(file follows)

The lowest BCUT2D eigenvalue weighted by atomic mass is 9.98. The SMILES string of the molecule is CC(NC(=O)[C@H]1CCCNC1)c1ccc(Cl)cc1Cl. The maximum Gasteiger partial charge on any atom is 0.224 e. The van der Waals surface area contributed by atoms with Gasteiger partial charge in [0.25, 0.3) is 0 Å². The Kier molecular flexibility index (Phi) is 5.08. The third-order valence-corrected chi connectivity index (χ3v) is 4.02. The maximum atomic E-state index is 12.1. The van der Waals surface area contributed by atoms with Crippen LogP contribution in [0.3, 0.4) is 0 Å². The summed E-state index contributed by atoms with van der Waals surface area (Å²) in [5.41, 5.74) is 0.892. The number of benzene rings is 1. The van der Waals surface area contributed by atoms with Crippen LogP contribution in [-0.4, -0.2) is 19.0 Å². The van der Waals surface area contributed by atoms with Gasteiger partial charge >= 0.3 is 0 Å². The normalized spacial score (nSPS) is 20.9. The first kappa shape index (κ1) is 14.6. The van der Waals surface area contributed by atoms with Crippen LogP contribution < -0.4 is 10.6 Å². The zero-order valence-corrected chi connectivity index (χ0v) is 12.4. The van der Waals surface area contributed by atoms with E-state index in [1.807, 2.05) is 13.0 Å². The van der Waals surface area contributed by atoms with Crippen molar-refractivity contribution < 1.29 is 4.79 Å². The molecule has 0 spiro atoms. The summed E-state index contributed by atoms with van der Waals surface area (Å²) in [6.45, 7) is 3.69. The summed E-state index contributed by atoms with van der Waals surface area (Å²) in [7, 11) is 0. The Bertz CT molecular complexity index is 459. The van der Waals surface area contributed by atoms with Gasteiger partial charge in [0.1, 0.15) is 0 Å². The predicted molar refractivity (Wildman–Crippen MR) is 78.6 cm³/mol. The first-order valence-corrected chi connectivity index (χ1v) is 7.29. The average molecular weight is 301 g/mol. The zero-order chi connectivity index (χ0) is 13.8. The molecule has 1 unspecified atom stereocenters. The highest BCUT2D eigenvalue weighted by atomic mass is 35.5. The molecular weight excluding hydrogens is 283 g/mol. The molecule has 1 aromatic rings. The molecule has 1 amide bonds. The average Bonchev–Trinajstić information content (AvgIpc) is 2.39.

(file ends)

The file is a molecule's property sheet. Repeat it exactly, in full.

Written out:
The lowest BCUT2D eigenvalue weighted by atomic mass is 9.98. The SMILES string of the molecule is CC(NC(=O)[C@H]1CCCNC1)c1ccc(Cl)cc1Cl. The maximum Gasteiger partial charge on any atom is 0.224 e. The van der Waals surface area contributed by atoms with Gasteiger partial charge in [0.25, 0.3) is 0 Å². The Kier molecular flexibility index (Phi) is 5.08. The third-order valence-corrected chi connectivity index (χ3v) is 4.02. The maximum atomic E-state index is 12.1. The van der Waals surface area contributed by atoms with Crippen LogP contribution in [0.3, 0.4) is 0 Å². The summed E-state index contributed by atoms with van der Waals surface area (Å²) in [5.41, 5.74) is 0.892. The number of benzene rings is 1. The van der Waals surface area contributed by atoms with Crippen LogP contribution in [-0.4, -0.2) is 19.0 Å². The van der Waals surface area contributed by atoms with Gasteiger partial charge >= 0.3 is 0 Å². The normalized spacial score (nSPS) is 20.9. The first kappa shape index (κ1) is 14.6. The van der Waals surface area contributed by atoms with Crippen LogP contribution < -0.4 is 10.6 Å². The zero-order valence-corrected chi connectivity index (χ0v) is 12.4. The van der Waals surface area contributed by atoms with E-state index in [1.807, 2.05) is 13.0 Å². The van der Waals surface area contributed by atoms with Crippen molar-refractivity contribution < 1.29 is 4.79 Å². The molecule has 0 spiro atoms. The summed E-state index contributed by atoms with van der Waals surface area (Å²) in [6.45, 7) is 3.69. The summed E-state index contributed by atoms with van der Waals surface area (Å²) in [7, 11) is 0. The Bertz CT molecular complexity index is 459. The van der Waals surface area contributed by atoms with Gasteiger partial charge in [0.1, 0.15) is 0 Å². The predicted molar refractivity (Wildman–Crippen MR) is 78.6 cm³/mol. The first-order valence-corrected chi connectivity index (χ1v) is 7.29. The average molecular weight is 301 g/mol. The zero-order chi connectivity index (χ0) is 13.8. The molecule has 1 unspecified atom stereocenters. The highest BCUT2D eigenvalue weighted by atomic mass is 35.5. The molecular weight excluding hydrogens is 283 g/mol. The molecule has 1 aromatic rings. The molecule has 1 amide bonds. The average Bonchev–Trinajstić information content (AvgIpc) is 2.39.